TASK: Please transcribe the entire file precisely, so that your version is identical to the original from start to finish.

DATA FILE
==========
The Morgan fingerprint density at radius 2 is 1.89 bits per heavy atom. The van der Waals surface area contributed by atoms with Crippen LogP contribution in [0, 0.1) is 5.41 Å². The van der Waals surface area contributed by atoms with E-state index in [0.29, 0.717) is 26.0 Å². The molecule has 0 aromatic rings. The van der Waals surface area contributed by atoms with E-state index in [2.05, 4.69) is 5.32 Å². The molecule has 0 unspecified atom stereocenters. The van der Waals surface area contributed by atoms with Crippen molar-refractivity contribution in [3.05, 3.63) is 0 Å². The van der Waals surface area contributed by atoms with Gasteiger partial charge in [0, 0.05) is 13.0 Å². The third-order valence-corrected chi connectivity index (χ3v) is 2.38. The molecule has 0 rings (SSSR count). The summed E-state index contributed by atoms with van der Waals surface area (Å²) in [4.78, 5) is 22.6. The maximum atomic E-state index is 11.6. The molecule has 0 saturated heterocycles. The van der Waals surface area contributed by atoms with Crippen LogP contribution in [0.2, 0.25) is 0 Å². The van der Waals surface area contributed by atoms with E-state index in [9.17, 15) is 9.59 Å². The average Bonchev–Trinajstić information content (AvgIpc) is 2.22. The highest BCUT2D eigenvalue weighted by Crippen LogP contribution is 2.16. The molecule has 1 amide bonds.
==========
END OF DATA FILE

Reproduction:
The Morgan fingerprint density at radius 2 is 1.89 bits per heavy atom. The van der Waals surface area contributed by atoms with Crippen LogP contribution in [0, 0.1) is 5.41 Å². The van der Waals surface area contributed by atoms with E-state index in [0.29, 0.717) is 26.0 Å². The molecule has 0 aromatic rings. The van der Waals surface area contributed by atoms with E-state index in [2.05, 4.69) is 5.32 Å². The molecule has 0 unspecified atom stereocenters. The van der Waals surface area contributed by atoms with Crippen molar-refractivity contribution in [3.05, 3.63) is 0 Å². The van der Waals surface area contributed by atoms with Gasteiger partial charge in [0, 0.05) is 13.0 Å². The third-order valence-corrected chi connectivity index (χ3v) is 2.38. The molecule has 0 rings (SSSR count). The summed E-state index contributed by atoms with van der Waals surface area (Å²) in [4.78, 5) is 22.6. The maximum atomic E-state index is 11.6. The molecule has 0 saturated heterocycles. The van der Waals surface area contributed by atoms with Crippen LogP contribution in [0.2, 0.25) is 0 Å². The van der Waals surface area contributed by atoms with E-state index in [9.17, 15) is 9.59 Å². The average Bonchev–Trinajstić information content (AvgIpc) is 2.22. The highest BCUT2D eigenvalue weighted by Crippen LogP contribution is 2.16. The molecule has 1 amide bonds.